7 – Avoid Unnecessary Attaches to Tables in the Context


Since Object Tracking is a great mechanism, nothing comes for free. When you  Attach an object to your context, you mean that this object was disconnected for a while and now you now want to get it back in the game. DataContext then marks it as an object that potentially will change - and this is just fine when you really intent to do that.

But there might be some circumstances that aren’t very obvious, and may lead you to attach objects that arent changed. One of such cases is doing an AttachAll for collections and not checking if the object is changed or not. For a better performance, you should check that if you are attaching ONLY the objects in the collection those are changed.

I will provide a sample code for this soon.

8 – Be Careful of Entity Identity Management Overhead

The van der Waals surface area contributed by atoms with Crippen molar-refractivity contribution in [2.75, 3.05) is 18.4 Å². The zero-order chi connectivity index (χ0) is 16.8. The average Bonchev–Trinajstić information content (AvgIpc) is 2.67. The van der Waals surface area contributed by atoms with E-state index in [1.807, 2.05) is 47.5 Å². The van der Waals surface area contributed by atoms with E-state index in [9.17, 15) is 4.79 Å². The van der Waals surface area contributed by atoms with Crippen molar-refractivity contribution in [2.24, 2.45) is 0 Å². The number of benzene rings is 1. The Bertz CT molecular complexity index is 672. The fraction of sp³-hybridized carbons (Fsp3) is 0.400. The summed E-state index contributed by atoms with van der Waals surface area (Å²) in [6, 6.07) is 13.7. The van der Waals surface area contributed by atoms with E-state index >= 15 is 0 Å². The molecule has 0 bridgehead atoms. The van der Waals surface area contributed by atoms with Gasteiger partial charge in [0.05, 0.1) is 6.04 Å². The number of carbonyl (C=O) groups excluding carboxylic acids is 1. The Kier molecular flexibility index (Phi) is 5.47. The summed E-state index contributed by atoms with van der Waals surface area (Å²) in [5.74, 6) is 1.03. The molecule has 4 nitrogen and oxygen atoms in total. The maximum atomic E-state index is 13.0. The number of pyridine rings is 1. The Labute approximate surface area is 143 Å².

During working with a non-read only context, the objects are still being tracked – so be aware that non intuitive scenarios this can cause while you proceed. Consider the following DLINQ code:

using (NorthwindDataContext context = new NorthwindDataContext())
{
var a = from c in context.Categories
select c;
}




Very plain, basic DLINQ isn’t it? That’s true; there doesn’t seem any bad thing in the above code. Now let’s see the code below:

using (NorthwindDataContext context = new NorthwindDataContext())
{
var a = from c in context.Categories
select new Category
{
CategoryID = c.CategoryID,
CategoryName = c.CategoryName,
Description = c.Description
};
}




The intuition is to expect that the second query will work slower than the first one, which is WRONG. It is actually much faster than the first one.

The reason for this is in the first query, for each row the objects need to be stored, since there is a possibility that you still can change them. But in the 2nd one, you are throwing that object away and creating a new one, which is more efficient.